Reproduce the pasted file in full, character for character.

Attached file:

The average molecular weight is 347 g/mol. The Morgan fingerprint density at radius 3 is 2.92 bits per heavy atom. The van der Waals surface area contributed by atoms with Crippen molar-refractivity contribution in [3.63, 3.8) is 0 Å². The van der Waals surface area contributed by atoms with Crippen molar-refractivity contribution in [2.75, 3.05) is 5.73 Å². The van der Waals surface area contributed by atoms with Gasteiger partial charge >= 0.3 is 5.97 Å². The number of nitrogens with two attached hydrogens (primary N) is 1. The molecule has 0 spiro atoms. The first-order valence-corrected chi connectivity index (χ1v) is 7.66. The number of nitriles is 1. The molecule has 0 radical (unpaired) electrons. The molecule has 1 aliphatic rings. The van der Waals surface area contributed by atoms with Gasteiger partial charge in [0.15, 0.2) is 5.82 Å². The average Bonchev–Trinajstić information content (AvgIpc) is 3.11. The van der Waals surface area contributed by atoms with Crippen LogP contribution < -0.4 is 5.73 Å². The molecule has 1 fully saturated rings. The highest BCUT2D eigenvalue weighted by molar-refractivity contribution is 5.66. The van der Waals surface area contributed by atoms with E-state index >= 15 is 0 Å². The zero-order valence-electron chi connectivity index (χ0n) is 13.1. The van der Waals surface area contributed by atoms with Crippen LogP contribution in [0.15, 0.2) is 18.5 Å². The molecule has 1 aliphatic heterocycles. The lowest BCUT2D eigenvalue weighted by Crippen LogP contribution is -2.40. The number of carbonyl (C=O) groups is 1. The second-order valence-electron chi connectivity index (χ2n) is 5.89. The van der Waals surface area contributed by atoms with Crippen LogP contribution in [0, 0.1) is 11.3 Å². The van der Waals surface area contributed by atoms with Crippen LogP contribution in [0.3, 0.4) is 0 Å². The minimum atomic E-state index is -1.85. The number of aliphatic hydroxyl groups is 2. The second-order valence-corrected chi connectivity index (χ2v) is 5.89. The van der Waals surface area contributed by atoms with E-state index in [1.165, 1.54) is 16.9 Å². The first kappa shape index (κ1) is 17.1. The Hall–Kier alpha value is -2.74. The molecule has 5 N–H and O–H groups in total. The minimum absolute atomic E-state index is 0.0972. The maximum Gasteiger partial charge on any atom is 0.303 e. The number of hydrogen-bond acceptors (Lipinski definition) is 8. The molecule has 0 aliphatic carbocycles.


The average molecular weight is 347 g/mol. The Morgan fingerprint density at radius 3 is 2.92 bits per heavy atom. The van der Waals surface area contributed by atoms with Crippen molar-refractivity contribution in [3.63, 3.8) is 0 Å². The van der Waals surface area contributed by atoms with Crippen molar-refractivity contribution in [2.75, 3.05) is 5.73 Å². The van der Waals surface area contributed by atoms with Gasteiger partial charge >= 0.3 is 5.97 Å². The number of nitrogens with two attached hydrogens (primary N) is 1. The molecule has 0 spiro atoms. The first-order valence-corrected chi connectivity index (χ1v) is 7.66. The number of nitriles is 1. The molecule has 0 radical (unpaired) electrons. The molecule has 1 aliphatic rings. The van der Waals surface area contributed by atoms with Gasteiger partial charge in [0.15, 0.2) is 5.82 Å². The average Bonchev–Trinajstić information content (AvgIpc) is 3.11. The van der Waals surface area contributed by atoms with Crippen LogP contribution < -0.4 is 5.73 Å². The molecule has 1 fully saturated rings. The highest BCUT2D eigenvalue weighted by molar-refractivity contribution is 5.66. The van der Waals surface area contributed by atoms with E-state index >= 15 is 0 Å². The zero-order valence-electron chi connectivity index (χ0n) is 13.1. The van der Waals surface area contributed by atoms with Crippen LogP contribution in [0.15, 0.2) is 18.5 Å². The molecule has 1 aliphatic heterocycles. The lowest BCUT2D eigenvalue weighted by Crippen LogP contribution is -2.40. The number of carbonyl (C=O) groups is 1. The second-order valence-electron chi connectivity index (χ2n) is 5.89. The van der Waals surface area contributed by atoms with Crippen LogP contribution in [0, 0.1) is 11.3 Å². The van der Waals surface area contributed by atoms with Crippen LogP contribution in [0.3, 0.4) is 0 Å². The minimum atomic E-state index is -1.85. The number of aliphatic hydroxyl groups is 2. The second-order valence-corrected chi connectivity index (χ2v) is 5.89. The van der Waals surface area contributed by atoms with E-state index in [1.165, 1.54) is 16.9 Å². The first kappa shape index (κ1) is 17.1. The Hall–Kier alpha value is -2.74. The molecule has 5 N–H and O–H groups in total. The minimum absolute atomic E-state index is 0.0972. The maximum Gasteiger partial charge on any atom is 0.303 e. The number of hydrogen-bond acceptors (Lipinski definition) is 8. The molecule has 0 aliphatic carbocycles.